It's hard to pick and choose the most cold-hearted element in President Trump's budget. But one stands out in its urgency and scale. The cornerstone piece of the president's massive agenda to transfer wealth from the middle-class families to those who live in gated communities is careening toward passage with the unveiling of the Senate's version of its bill to repeal Obamacare.

The frenzied news coverage about the House and Senate efforts to roll back access to health care has yet to shine an intense enough spotlight on the most heart-wrenching fact that children will bear the brunt of this cut more than any other Americans. Both bills slash hundreds of billions from the federal Medicaid program, putting the health of more than two million children in Pennsylvania and New Jersey at risk. Across the nation, Medicaid insures four in 10 of all children and three-quarters of the poorest children.

To make matters worse, the Senate structured its bill with cynical and narrow carve outs that make for good sound bites — such as "disabled children will not lose care" — that don't really protect those children. They've also resorted to unethical tricks, like slowly phasing in the sweeping cuts to Medicaid so that the real impact of the millions of children and adults who will lose health-care coverage is beyond the time horizon used for the Congressional Budget Office calculations.  Both maneuvers hide the horrific magnitude of the bill.

The Senate plan tightens the tourniquet on American families more than the House bill by increasing the cost families must pay to purchase private health insurance and decreasing the amount of federal subsidy that helps them close the affordability gap. Just as in the late 1990s, when medical bills were a leading cause of personal bankruptcy, if either of these bills passes, thousands of average families will be forced to go into Chapter 11 after unavoidable and routine childhood operations like a tonsillectomy or appendectomy.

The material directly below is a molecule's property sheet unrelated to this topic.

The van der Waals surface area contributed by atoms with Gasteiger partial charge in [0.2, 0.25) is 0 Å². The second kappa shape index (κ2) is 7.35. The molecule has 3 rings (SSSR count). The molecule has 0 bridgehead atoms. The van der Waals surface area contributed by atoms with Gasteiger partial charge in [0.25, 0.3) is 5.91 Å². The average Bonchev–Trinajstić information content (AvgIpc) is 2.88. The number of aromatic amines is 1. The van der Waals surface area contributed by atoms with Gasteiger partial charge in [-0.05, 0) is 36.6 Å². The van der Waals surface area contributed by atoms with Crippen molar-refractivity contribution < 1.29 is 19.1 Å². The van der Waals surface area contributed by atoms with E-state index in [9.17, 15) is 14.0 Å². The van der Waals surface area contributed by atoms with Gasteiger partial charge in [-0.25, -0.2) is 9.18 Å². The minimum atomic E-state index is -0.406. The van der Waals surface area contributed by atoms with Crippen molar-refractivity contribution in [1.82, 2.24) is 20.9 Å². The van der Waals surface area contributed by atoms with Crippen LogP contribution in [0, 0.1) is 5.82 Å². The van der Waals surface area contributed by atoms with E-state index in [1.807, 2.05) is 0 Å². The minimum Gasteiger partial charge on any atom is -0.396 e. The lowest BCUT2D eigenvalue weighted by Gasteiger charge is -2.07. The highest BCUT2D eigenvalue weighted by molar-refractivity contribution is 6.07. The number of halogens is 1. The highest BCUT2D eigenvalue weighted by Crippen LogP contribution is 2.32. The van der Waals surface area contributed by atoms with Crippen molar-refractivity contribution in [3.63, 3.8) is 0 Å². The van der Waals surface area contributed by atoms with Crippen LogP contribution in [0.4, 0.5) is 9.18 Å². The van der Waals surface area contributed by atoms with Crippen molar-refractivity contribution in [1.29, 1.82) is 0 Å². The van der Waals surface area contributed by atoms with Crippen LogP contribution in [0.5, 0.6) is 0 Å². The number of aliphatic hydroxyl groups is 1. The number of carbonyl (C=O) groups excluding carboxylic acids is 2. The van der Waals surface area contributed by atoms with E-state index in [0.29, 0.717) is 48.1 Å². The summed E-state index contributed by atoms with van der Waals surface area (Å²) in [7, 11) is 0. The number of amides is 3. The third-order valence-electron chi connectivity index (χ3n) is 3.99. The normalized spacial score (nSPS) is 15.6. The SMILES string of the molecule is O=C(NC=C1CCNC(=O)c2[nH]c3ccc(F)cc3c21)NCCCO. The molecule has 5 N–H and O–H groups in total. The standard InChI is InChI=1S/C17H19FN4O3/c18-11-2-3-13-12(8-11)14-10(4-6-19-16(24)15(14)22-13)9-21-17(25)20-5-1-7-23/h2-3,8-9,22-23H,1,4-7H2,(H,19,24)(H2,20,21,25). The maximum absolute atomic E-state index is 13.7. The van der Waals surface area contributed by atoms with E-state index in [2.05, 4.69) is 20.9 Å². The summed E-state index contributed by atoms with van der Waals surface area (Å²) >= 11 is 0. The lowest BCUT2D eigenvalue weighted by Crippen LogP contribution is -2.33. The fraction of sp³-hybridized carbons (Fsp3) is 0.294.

The bill is so bad for kids that hours after it became public, the normally more restrained and politic statements from major hospital associations in the country lambasted the bill as a "draconian and devastating contraction of funds that support health care for low-income Americans and children."

These cuts, wildly celebrated by many House Republicans, are just the beginning of the assault on children in the president's budget. The entire program to help very low-income families keep the heat on in the winter is eliminated. Twenty-five percent of the funds for SNAP, the food-stamp program, are gone. Those are the funds that help feed more than a million children in the tristate region.

Add to that plan to harm our children the $9 billion cut to the Department of Education which would slash funds for teacher training, after-school programs, college work study, and grants to expand college access, and the list goes on. The coup de grace is the redirecting of $1 billion from the poorest schools in America to pave the way for a decidedly unregulated voucher plan. Keep in mind that nearly every school district in America relies on Medicaid to make it possible for many special education and medically fragile children to attend school. That support would be gone when the Medicaid cuts are enacted.

More than any before him, this president's proposed budget would destabilize schools and cause thousands more children to be colder in the winter, hungrier every day, and on top of all that, they will be sicker all year-round. The harm to children will be swift and severe. Like the trauma that neglected children suffer from, this budget will inflict devastating damage to children that will be very hard or impossible to repair, with the high costs to society spanning their lifetimes.

Donna Cooper is the executive director of Public Citizens for Children and Youth.